If you’re into fungal horror (or want to know what books to avoid at all costs), then check out this list. I’ve provided links to my reviews, in case you’re interested.

The Girl with All the Gifts (and the sequel, The Boy on the Bridge) by M. R. Carey:

The Girl With All the Gifts was my first exposure to zombie apocalypse via fungus, and man, was it horrifying! It’s a great story — and at the time when it was released, the marketing cleverly didn’t disclose what it was actually about. I expected a story about kids with some sort of paranormal abilities, perhaps, and instead… FUNGAL HORROR. So good…

What Moves the Dead by T. Kingfisher

This was a 2022 release, and it’s just amazing (and creep-tastic). A retelling of The Fall of the House of Usher, but with fungi! You’ll never look at a rabbit in quite the same way again.

Mexican Gothic by Silvia Garcia-Moreno

I almost hesitated about including this one, since the very fact that I’m putting it here is entering into spoiler territory… but it’s a prime example of great fungus-based horror!

The Unfamiliar Garden (The Comet Cycle, #2) by Benjamin Percy

This is the 2nd book in the Comet Cycle trilogy (and I’m eagerly awaiting the release of #3!). In these books, a comet that passes close by Earth has a devastating effect on the world as we know it. The first book, The Ninth Metal, relates one aspect of the story, and here in book #2, we see an entirely different set of effects on the natural landscape, including… you guessed it… horrifying fungi! I tend to describe these books more as sci-fi than horror, although there’s plenty of ickiness too.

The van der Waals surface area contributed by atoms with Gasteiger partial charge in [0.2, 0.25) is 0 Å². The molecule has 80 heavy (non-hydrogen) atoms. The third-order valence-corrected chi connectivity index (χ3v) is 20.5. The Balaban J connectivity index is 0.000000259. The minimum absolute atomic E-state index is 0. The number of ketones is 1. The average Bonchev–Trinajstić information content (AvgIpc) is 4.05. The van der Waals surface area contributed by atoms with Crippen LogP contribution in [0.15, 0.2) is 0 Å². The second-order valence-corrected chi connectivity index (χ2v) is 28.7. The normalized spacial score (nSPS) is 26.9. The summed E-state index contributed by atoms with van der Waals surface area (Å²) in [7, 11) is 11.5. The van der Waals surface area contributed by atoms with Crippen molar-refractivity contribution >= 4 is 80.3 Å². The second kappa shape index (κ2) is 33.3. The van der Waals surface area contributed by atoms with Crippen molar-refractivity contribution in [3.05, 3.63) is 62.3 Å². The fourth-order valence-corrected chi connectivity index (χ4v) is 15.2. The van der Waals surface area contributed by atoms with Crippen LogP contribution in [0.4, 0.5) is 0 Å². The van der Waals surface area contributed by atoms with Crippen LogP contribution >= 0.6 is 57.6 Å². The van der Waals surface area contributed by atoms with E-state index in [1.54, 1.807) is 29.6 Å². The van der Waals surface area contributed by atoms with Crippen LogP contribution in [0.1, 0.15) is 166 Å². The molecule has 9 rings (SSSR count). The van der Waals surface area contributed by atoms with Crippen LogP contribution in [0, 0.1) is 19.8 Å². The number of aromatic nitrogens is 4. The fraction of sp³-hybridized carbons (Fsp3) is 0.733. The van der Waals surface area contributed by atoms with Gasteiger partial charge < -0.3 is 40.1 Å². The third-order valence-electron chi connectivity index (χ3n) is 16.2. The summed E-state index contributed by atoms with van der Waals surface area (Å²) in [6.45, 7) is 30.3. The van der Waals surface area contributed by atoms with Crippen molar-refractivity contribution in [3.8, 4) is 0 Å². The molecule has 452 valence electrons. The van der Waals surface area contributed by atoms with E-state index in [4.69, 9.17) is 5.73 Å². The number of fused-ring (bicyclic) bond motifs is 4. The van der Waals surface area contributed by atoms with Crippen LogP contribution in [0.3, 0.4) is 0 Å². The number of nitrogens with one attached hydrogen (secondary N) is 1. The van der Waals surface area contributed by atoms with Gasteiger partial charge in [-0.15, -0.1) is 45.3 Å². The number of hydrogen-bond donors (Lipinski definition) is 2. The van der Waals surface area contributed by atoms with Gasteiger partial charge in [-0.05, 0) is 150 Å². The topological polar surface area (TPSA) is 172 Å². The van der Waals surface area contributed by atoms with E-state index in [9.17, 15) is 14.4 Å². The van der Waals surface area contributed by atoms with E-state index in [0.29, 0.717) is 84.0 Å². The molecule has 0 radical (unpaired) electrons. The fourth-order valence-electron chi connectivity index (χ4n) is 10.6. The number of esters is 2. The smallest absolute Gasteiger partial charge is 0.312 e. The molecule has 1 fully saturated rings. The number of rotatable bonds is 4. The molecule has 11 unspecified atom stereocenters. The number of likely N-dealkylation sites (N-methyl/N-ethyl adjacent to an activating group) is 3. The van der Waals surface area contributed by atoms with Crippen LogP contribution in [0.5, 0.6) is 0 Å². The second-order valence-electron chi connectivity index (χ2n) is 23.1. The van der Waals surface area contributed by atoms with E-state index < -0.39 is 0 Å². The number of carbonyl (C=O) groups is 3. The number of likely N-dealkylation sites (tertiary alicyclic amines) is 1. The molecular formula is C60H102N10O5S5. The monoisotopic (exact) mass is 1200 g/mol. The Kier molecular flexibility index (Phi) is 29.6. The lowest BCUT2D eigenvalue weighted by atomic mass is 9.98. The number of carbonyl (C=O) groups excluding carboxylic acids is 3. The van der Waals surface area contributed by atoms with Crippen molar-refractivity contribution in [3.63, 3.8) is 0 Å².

Those are the examples from my own bookshelves… but there’s more! If you just can’t get enough of deadly fungi, check Fangoria’s list of movies, TV episodes, and books with fungal horror plotlines.

And if you want to start on a less terrifying note, then there’s always this goodie (available via Amazon and elsewhere):

Wow, this is a cheerful post! So now that I’ve shared my selection of frightful fungal horror, I’ll ask you:

Have you read any other horror books with deadly/disgusting/horrifying fungi taking over the world (or at least a corner of it)?

Please share any recommendations… not that I need any further fuel for my nightmares.